'Roadmap to excellence, enhancing the parent voice'
Karl Subban shares secret to student success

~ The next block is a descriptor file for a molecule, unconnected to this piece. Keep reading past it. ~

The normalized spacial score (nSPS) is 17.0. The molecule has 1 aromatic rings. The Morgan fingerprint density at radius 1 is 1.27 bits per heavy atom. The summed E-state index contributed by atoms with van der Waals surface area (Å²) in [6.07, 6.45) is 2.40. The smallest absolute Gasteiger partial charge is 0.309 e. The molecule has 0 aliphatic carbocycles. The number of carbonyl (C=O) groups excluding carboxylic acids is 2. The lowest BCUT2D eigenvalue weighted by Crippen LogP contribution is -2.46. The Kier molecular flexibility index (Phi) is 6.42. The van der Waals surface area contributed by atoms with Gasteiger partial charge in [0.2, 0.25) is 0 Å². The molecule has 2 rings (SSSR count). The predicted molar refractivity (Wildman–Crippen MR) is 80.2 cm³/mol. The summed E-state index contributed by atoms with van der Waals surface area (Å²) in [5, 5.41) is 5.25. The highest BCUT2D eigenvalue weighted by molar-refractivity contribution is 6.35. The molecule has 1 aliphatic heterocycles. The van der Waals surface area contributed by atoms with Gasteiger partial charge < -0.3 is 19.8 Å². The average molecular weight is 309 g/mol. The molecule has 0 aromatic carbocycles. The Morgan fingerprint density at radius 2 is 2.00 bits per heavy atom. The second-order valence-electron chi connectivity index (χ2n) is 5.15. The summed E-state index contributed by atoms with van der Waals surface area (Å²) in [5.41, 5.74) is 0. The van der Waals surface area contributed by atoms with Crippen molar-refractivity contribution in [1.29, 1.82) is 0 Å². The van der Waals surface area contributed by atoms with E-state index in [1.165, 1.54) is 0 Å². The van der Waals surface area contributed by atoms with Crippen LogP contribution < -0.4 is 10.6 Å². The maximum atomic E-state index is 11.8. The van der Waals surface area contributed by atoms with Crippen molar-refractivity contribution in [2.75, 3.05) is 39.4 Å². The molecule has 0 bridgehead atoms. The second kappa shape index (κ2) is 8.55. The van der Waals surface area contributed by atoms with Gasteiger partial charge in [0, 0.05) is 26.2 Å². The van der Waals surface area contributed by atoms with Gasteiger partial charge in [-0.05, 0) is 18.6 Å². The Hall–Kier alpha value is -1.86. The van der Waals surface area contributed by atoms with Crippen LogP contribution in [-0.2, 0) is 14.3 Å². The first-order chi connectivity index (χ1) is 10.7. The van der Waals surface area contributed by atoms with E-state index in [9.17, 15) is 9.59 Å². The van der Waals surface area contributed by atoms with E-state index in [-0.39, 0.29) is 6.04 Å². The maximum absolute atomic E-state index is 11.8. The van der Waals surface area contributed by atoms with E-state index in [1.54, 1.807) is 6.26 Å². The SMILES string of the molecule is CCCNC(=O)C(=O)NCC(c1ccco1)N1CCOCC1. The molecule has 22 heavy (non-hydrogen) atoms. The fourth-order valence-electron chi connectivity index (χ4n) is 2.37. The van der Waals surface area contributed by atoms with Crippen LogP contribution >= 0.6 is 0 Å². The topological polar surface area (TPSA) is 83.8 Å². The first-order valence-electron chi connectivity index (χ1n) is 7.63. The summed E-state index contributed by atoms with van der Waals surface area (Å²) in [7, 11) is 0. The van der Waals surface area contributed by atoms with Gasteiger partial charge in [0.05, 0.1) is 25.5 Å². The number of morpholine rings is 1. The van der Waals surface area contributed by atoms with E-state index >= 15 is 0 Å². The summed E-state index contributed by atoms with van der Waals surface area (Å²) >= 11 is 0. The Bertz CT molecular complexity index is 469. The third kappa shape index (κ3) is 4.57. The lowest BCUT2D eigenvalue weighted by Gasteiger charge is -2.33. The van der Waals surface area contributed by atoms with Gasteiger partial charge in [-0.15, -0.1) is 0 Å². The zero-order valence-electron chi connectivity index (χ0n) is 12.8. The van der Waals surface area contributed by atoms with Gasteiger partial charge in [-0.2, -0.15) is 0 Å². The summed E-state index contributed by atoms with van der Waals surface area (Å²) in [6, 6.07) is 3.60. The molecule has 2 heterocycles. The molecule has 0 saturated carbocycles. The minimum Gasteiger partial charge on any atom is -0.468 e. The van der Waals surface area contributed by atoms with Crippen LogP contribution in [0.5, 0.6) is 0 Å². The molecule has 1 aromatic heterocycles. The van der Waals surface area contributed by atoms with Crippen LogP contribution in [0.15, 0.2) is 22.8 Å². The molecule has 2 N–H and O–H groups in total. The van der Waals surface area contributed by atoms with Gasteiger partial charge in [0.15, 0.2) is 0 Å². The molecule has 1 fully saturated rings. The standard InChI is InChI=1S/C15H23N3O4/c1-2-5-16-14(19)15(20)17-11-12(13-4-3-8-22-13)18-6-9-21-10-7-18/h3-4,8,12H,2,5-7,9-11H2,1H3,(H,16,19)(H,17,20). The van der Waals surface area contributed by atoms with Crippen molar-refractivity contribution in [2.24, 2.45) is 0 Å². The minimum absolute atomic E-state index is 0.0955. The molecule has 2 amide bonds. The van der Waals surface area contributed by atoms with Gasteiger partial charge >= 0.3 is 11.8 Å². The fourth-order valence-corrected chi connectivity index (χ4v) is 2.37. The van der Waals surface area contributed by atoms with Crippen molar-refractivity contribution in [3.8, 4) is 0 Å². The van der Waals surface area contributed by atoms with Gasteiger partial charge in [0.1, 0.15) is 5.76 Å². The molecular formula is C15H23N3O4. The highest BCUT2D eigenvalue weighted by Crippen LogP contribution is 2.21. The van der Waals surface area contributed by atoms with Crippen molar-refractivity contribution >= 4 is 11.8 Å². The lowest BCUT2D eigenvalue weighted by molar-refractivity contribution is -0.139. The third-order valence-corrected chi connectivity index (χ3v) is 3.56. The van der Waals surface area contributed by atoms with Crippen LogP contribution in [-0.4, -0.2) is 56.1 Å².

By David RosWhen Karl Subban talks about what parents can do to help their children to excel in school and in life, he does so from personal experience.There are few better examples of the pivotal role parents play in not just the academic success of their children, but of their success in life, than Karl and his wife Maria.Of their five children, daughters Nastassia and Natasha are teachers. Their sons P.K., Malcolm and Jordan all either play in the NHL or have been drafted by NHL teams.It was from this perspective that Karl, the retired Principal of Brookview M.S., addressed an audience of students, parents, educators and community members at Westview Centennial S.S., as the keynote speaker at the 2015 Parents and Teachers Making Connections conference.Before he began his Apr. 11 speech entitled "Roadmap to excellence, enhancing the parent voice," Karl used a lighthearted moment to acknowledge the pivotal role his wife played in helping their children to achieve the success they enjoy today.“My wife Maria is here tonight, sometimes she comes, she's heard all these speeches before, but she only comes just to critique me,” he joked. “Maria, are you here? I just want to know where she's sitting. Oh, she's at the back. That's my wife Maria there,” he points.The crowd looked back and gave her a resounding applause.With three sons playing professional hockey, Karl said people always ask he and his wife the secret to their success.“I call it the million dollar question, 'Karl and Maria, what did you do?' What did we do to help our children to excel the way that they have?” he said. “I was born in Jamaica and my wife was born in Montserrat, we were not born with the hockey genes.“With the odds of your son making the NHL, you're a lot better off buying a lottery ticket but we have three kids [in the NHL] and how do we explain that?”Of their three sons, P.K., is a star player for the Montreal Canadiens who, in addition to winning the Norris Trophy, which is given out to the NHL's best defenceman, for his performance during the 2012-2013 season, also won a Gold Medal with team Canada in the 2014 Sochi Olympics.Malcolm, a goaltender in the Boston Bruins organization, made his NHL debut this past season and Jordan, a defenceman, is a Vancouver Canucks draft pick who has just finished his last year of junior hockey with the OHL's Belleville Bulls.Hockey isn't the only sport the Subban family has excelled at, Karl was a basketball player at Lakehead University and is still among the school's all time leading scorers and daughter Nastassia is second in all time scoring in women's basketball at York University.Karl credited the “three-legged stool" approach instilled in them to strive to reach their potential, which he defines as “having or showing the capacity to become something,” as a key ingredient in their success.“You're born with a purpose and you're born with potential and it is your gift to develop and when you develop that potential, it becomes your gift to the world,” he told the audience. “Schooling is about developing their potential. Parenting is about developing your children's potential.”To explain it, Karl asked the audience to imagine a three-legged stool, on the seat of that stool is the word “potential,” the first leg has the word “dream,” the second, “belief,” and the third, “action.”Just like the stool requires all three legs to remain standing, he explained, all three ingredients are required for one to reach their potential. According to Karl, you need to have a dream of something that you want to accomplish, have enough self-belief that you will be able to achieve it and finally, to take the necessary action to do what it takes to make it happen.“You need to have a dream, I had a dream. My dream was to play in the NBA, so I went to Lakehead University. I started working with kids and then I realized that dream was going to have some competition, and you know which one won out, I found my passion.” Karl told the audience. “P.K. Subban had a dream to play hockey like those guys on television and Maria and I worked to make it happen.”Karl's passion developed through teaching kids basketball caused him to have a new dream which led him to a lengthy career in education as both a teacher and administrator.Along with that dream, Karl said it is also important to have a strong belief that you will be able to accomplish your dreams, so that you will be able to “starve the doubters.”He told a story of how one of P.K.'s minor hockey coaches told him that he would never go further in hockey than the coach, who, at one point had played semi-professionally.“We know that our children face adversity and we face adversity, but we need to know that we all have that thing inside of us called potential to help us overcome these adversities but also you need to have a strong belief system,” Karl said. “Belief in yourself, if you believe that you have it in you to do something, you're not going to be stopped unless you're stopped, and you don't give anyone permission to stop you.”P.K. did not give that particular coach permission to stop his dream, and now, he is one of the NHL's best defencemen.The last leg of the three-legged stool is to take the action necessary in order to make your dream become a reality. Karl said he believes that if you have a dream, and the belief in that dream, it makes it much easier to do the hard work required to achieve that dream.When he was an educator, Karl said that his purpose was to “save lives” by helping and inspiring kids to reach their potential.“Our community gets better when you develop your potential, boys and girls, our schools become better and our homes become better,” Karl said. “The kids at Brookview knew this very well, they knew why they walked through those doors every day, because, if they don't know why, they're not going to learn. I don't care what anybody says, I don't care how good the lesson plans were.”Jaqueline Spence, a Toronto District School Board superintendent, who was previously principal at Shoreham P.S., which is on the same property as Brookview, said when it comes to his commitment to supporting students and parents, Karl is someone who “walked the walk.”“When [Karl] talks about parental engagement and supporting parents, he really did that because he was there and he was visible,” Spence said.According to Karl, developing a child's potential is something that starts in the home, and thus, it is essential for parents to set an example for their children.While he was principal at Brookview, Karl started a program called Parents are H.E.R.O.E.S., which stood for Home is where Education is Reinforced Over time to Ensure Success, in this program, parents were given recognition for the time and effort they put in to raise their children.“The one thing that stands out in my mind is the time that we spend with our children, I'm telling parents that is important,” Karl said. “It's not the money that you spend on them that stays with them, it's the time you spend with them.” Another component that Karl said that he believes is critical in helping kids to excel in school and in life is what he calls “the third parent.”“I tell [parents], your child needs that third parent and that third parent is that thing that they love to do other than school and because as they get older, that will help to parent them, it'll help to keep them focused,” he said. “That third parent was hockey for my three boys and it taught them some very important life skills: Determination, discipline and delaying gratification, you know all those things that they need to succeed in life.”